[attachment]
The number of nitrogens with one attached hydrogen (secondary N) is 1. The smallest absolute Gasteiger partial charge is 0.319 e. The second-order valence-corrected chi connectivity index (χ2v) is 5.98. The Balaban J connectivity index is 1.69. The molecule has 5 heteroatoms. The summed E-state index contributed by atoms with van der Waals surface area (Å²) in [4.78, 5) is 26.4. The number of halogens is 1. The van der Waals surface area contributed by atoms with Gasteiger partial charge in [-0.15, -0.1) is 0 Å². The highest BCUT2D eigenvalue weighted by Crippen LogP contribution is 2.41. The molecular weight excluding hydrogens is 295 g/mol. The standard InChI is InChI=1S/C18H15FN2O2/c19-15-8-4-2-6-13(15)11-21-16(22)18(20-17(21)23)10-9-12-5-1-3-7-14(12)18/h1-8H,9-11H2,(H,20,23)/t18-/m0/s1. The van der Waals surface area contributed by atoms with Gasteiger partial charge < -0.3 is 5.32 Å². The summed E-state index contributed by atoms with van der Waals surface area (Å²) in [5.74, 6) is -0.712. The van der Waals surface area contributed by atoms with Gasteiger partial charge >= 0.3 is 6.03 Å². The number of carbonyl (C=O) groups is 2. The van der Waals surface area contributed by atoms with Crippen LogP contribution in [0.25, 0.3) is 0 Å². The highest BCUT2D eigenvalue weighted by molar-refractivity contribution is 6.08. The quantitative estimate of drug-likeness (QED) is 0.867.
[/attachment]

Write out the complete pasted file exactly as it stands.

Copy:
The number of nitrogens with one attached hydrogen (secondary N) is 1. The smallest absolute Gasteiger partial charge is 0.319 e. The second-order valence-corrected chi connectivity index (χ2v) is 5.98. The Balaban J connectivity index is 1.69. The molecule has 5 heteroatoms. The summed E-state index contributed by atoms with van der Waals surface area (Å²) in [4.78, 5) is 26.4. The number of halogens is 1. The van der Waals surface area contributed by atoms with Gasteiger partial charge in [-0.15, -0.1) is 0 Å². The highest BCUT2D eigenvalue weighted by Crippen LogP contribution is 2.41. The molecular weight excluding hydrogens is 295 g/mol. The standard InChI is InChI=1S/C18H15FN2O2/c19-15-8-4-2-6-13(15)11-21-16(22)18(20-17(21)23)10-9-12-5-1-3-7-14(12)18/h1-8H,9-11H2,(H,20,23)/t18-/m0/s1. The van der Waals surface area contributed by atoms with Gasteiger partial charge < -0.3 is 5.32 Å². The summed E-state index contributed by atoms with van der Waals surface area (Å²) in [5.74, 6) is -0.712. The van der Waals surface area contributed by atoms with Gasteiger partial charge >= 0.3 is 6.03 Å². The number of carbonyl (C=O) groups is 2. The van der Waals surface area contributed by atoms with Crippen LogP contribution in [0.25, 0.3) is 0 Å². The highest BCUT2D eigenvalue weighted by molar-refractivity contribution is 6.08. The quantitative estimate of drug-likeness (QED) is 0.867.